It's only a matter of time (and weight) before we start seeing dangerous and large avalanches breaking into old snow in some areas.....Buried weak layers are present and a slab is building up on top of them.  It's difficult to tell exactly when a slope will reach the critical balance that will allow you to trigger it. 


      Over the next 24 hours.

It's only a matter of time (and weight) before we start seeing dangerous and large avalanches breaking into old snow in some areas.....

Strong pre-frontal southwest winds on Friday built tricky wind-slabs in exposed terrain, mainly on north and east facing slopes.   Some of these now sit atop a weak layer consisting of surface hoar or frost crystals formed during Tuesday and Wednesday nights under clear cold weather conditions. These wind slabs, (technically now persistent slabs) are now buried by yesterday's nice light powder.

Friday's snow and strong winds overloaded both buried and surface weak layers.   I noted a weak snowpack structure at mid-elevations this week, and the mid-November rain-crust, which is currently "bridging" the building slab over extremely weak faceted snow, appears to be deteriorating somewhat, especially in areas with shallow snow cover.  Hard to predict exactly when, but avalanches on some slopes may break into older snow layers with the recent additional load .


      Over the next 12 hours.

Watch for and avoid areas with fresh drifts of smooth, stiffer, wind deposited snow especially in and around terrain features like gullies, cliff bands or roll-offs.


  A chilly, moist weather pattern will continue today and a few inches of snow are expected in our area. Mountain temperatures will rise significantly and we can expect high temperatures up near 20 degrees at 9000'.  The next strong Pacific storm, tracking in from the northwest, looks like it will produce significant snowfall for the region, with two feet or more accumulation possible Sunday night and Monday.  Looks like the productive pattern will continue through most of the rest of the month....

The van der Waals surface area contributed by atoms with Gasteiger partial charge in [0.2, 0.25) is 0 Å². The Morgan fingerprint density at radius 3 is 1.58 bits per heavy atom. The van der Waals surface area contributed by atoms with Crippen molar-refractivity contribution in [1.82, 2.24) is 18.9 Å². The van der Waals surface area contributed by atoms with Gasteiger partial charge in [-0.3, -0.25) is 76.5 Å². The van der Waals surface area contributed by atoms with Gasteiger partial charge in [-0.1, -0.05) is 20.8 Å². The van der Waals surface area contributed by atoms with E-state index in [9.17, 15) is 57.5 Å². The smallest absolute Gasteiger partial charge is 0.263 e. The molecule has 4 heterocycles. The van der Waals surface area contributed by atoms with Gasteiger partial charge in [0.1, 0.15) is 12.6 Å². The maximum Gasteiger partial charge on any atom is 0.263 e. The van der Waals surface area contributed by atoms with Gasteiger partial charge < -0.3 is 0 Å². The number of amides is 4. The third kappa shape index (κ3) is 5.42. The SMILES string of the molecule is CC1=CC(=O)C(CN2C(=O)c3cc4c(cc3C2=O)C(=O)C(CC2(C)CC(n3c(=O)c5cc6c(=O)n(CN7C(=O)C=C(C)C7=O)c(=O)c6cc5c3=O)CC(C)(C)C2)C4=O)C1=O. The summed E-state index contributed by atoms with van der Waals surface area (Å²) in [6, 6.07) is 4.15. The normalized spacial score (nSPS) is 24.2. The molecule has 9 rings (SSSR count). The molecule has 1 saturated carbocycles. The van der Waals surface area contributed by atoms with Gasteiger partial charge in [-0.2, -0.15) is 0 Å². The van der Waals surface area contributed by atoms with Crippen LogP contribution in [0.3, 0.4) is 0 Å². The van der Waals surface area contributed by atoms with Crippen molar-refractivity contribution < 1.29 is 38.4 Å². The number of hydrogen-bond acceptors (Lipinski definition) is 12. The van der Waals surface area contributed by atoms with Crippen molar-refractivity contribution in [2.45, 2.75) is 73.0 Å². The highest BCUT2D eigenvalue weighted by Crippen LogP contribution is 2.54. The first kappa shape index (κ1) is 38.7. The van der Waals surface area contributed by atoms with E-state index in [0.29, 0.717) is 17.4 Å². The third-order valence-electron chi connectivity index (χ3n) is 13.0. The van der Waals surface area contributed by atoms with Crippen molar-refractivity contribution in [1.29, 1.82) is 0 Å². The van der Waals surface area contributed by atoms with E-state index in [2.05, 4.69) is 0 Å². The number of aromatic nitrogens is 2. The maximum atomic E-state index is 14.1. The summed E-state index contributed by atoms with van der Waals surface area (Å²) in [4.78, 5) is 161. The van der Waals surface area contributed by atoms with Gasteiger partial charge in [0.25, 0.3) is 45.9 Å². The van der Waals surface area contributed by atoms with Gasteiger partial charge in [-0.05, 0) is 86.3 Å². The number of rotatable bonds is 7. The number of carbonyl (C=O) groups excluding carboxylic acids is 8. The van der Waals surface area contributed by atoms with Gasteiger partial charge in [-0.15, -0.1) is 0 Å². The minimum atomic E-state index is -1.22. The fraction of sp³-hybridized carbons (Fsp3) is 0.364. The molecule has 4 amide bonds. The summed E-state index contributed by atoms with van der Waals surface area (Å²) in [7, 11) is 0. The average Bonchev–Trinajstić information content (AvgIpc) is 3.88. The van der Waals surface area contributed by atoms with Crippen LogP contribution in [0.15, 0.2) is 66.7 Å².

The major access to upper elevation snow is via the Tony Grove Road, which is not maintained for wheeled vehicles in the winter.  It is however, heavily used by different wintertime user groups, and this time of year patience and restrained speeds in congested areas are important safety concerns....

If you have observations from the backcountry, especially if you see or trigger an avalanche, please let us know.  You can leave a message at (435) 755-3638 or 1-800-662-4140, or email us at uac@utahavalanchecenter.org. (Fax 801-524-6301).

The UAC depends on contributions from users like you to support our work.  To find out more about how you can support our efforts to continue providing the avalanche forecasting and education that you expect please visit our Friends page.

The information in this advisory is from the U.S.D.A. Forest Service, which is solely responsible for its content.  This advisory describes general avalanche conditions and local variations always occur.

This information does not apply to developed ski areas or highways where avalanche control is normally done.  This advisory is from the U.S.D.A. Forest Service, which is solely responsible for its content. This advisory describes general avalanche conditions and local variations always occur.

This advisory provided by the USDA Forest Service, in partnership with:

The Friends of the Utah Avalanche Center, Utah Division of State Parks and Recreation, Utah Division of Emergency Management, Salt Lake County, Salt Lake Unified Fire Authority and the friends of the La Sal Avalanche Center. See our Sponsors Page for a complete list.